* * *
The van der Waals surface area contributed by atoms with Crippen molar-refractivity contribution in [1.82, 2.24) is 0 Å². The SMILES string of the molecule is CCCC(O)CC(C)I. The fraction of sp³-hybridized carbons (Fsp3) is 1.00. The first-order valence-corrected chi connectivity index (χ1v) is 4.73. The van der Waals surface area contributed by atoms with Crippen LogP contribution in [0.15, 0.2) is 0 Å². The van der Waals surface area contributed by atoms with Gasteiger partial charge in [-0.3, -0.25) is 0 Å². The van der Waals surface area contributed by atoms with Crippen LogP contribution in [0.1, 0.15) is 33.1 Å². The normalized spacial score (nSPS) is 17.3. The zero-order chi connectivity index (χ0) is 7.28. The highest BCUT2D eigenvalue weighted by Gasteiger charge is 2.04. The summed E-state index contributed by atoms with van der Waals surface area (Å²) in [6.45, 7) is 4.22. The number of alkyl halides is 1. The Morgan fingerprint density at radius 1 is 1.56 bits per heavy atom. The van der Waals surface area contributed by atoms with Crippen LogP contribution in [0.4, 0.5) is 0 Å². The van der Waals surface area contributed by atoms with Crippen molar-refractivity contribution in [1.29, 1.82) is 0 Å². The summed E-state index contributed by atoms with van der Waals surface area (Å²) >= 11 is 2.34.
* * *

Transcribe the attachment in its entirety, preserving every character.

The van der Waals surface area contributed by atoms with Crippen molar-refractivity contribution in [1.82, 2.24) is 0 Å². The SMILES string of the molecule is CCCC(O)CC(C)I. The fraction of sp³-hybridized carbons (Fsp3) is 1.00. The first-order valence-corrected chi connectivity index (χ1v) is 4.73. The van der Waals surface area contributed by atoms with Crippen LogP contribution in [0.15, 0.2) is 0 Å². The van der Waals surface area contributed by atoms with Gasteiger partial charge in [-0.3, -0.25) is 0 Å². The van der Waals surface area contributed by atoms with Crippen LogP contribution in [0.1, 0.15) is 33.1 Å². The normalized spacial score (nSPS) is 17.3. The zero-order chi connectivity index (χ0) is 7.28. The highest BCUT2D eigenvalue weighted by Gasteiger charge is 2.04. The summed E-state index contributed by atoms with van der Waals surface area (Å²) in [6.45, 7) is 4.22. The number of alkyl halides is 1. The Morgan fingerprint density at radius 1 is 1.56 bits per heavy atom. The van der Waals surface area contributed by atoms with Crippen LogP contribution in [0.4, 0.5) is 0 Å². The van der Waals surface area contributed by atoms with Crippen molar-refractivity contribution in [1.29, 1.82) is 0 Å². The summed E-state index contributed by atoms with van der Waals surface area (Å²) >= 11 is 2.34.